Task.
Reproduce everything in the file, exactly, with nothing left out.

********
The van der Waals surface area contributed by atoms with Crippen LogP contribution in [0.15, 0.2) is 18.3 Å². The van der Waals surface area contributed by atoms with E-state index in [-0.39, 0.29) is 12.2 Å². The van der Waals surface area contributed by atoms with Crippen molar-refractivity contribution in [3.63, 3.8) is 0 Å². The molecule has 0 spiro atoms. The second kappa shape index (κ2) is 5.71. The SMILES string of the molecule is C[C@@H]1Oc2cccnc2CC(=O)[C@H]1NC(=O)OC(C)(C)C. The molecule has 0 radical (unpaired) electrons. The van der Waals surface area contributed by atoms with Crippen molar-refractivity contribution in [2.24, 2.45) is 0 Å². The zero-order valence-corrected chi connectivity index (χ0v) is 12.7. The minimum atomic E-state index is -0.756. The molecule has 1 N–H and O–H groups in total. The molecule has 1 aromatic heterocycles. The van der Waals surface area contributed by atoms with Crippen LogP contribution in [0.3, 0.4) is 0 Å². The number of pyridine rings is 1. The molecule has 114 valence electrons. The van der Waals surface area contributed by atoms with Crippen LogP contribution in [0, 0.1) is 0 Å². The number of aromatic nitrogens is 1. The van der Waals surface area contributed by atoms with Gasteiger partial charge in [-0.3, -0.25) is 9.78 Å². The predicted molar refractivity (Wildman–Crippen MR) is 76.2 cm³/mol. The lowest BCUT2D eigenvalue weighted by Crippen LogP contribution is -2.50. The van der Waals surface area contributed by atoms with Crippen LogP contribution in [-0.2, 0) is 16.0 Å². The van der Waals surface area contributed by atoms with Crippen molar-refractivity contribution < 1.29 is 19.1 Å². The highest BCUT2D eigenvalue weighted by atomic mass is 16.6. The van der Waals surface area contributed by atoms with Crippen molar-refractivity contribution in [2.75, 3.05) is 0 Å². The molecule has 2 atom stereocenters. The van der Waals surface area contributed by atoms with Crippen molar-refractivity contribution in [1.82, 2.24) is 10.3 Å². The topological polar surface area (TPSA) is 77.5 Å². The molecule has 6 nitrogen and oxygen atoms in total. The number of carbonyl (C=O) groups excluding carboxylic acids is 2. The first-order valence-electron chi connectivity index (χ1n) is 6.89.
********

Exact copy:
The van der Waals surface area contributed by atoms with Crippen LogP contribution in [0.15, 0.2) is 18.3 Å². The van der Waals surface area contributed by atoms with E-state index in [-0.39, 0.29) is 12.2 Å². The van der Waals surface area contributed by atoms with Crippen molar-refractivity contribution in [3.63, 3.8) is 0 Å². The molecule has 0 spiro atoms. The second kappa shape index (κ2) is 5.71. The SMILES string of the molecule is C[C@@H]1Oc2cccnc2CC(=O)[C@H]1NC(=O)OC(C)(C)C. The molecule has 0 radical (unpaired) electrons. The van der Waals surface area contributed by atoms with Crippen molar-refractivity contribution in [2.24, 2.45) is 0 Å². The zero-order valence-corrected chi connectivity index (χ0v) is 12.7. The minimum atomic E-state index is -0.756. The molecule has 1 N–H and O–H groups in total. The molecule has 1 aromatic heterocycles. The van der Waals surface area contributed by atoms with Crippen LogP contribution in [0.3, 0.4) is 0 Å². The number of pyridine rings is 1. The molecule has 114 valence electrons. The van der Waals surface area contributed by atoms with Crippen LogP contribution in [0, 0.1) is 0 Å². The number of aromatic nitrogens is 1. The van der Waals surface area contributed by atoms with Gasteiger partial charge in [-0.3, -0.25) is 9.78 Å². The predicted molar refractivity (Wildman–Crippen MR) is 76.2 cm³/mol. The lowest BCUT2D eigenvalue weighted by Crippen LogP contribution is -2.50. The van der Waals surface area contributed by atoms with Crippen LogP contribution in [-0.2, 0) is 16.0 Å². The van der Waals surface area contributed by atoms with Crippen molar-refractivity contribution < 1.29 is 19.1 Å². The highest BCUT2D eigenvalue weighted by atomic mass is 16.6. The van der Waals surface area contributed by atoms with Crippen molar-refractivity contribution in [2.75, 3.05) is 0 Å². The molecule has 2 atom stereocenters. The van der Waals surface area contributed by atoms with Crippen molar-refractivity contribution in [1.82, 2.24) is 10.3 Å². The topological polar surface area (TPSA) is 77.5 Å². The molecule has 6 nitrogen and oxygen atoms in total. The number of carbonyl (C=O) groups excluding carboxylic acids is 2. The first-order valence-electron chi connectivity index (χ1n) is 6.89.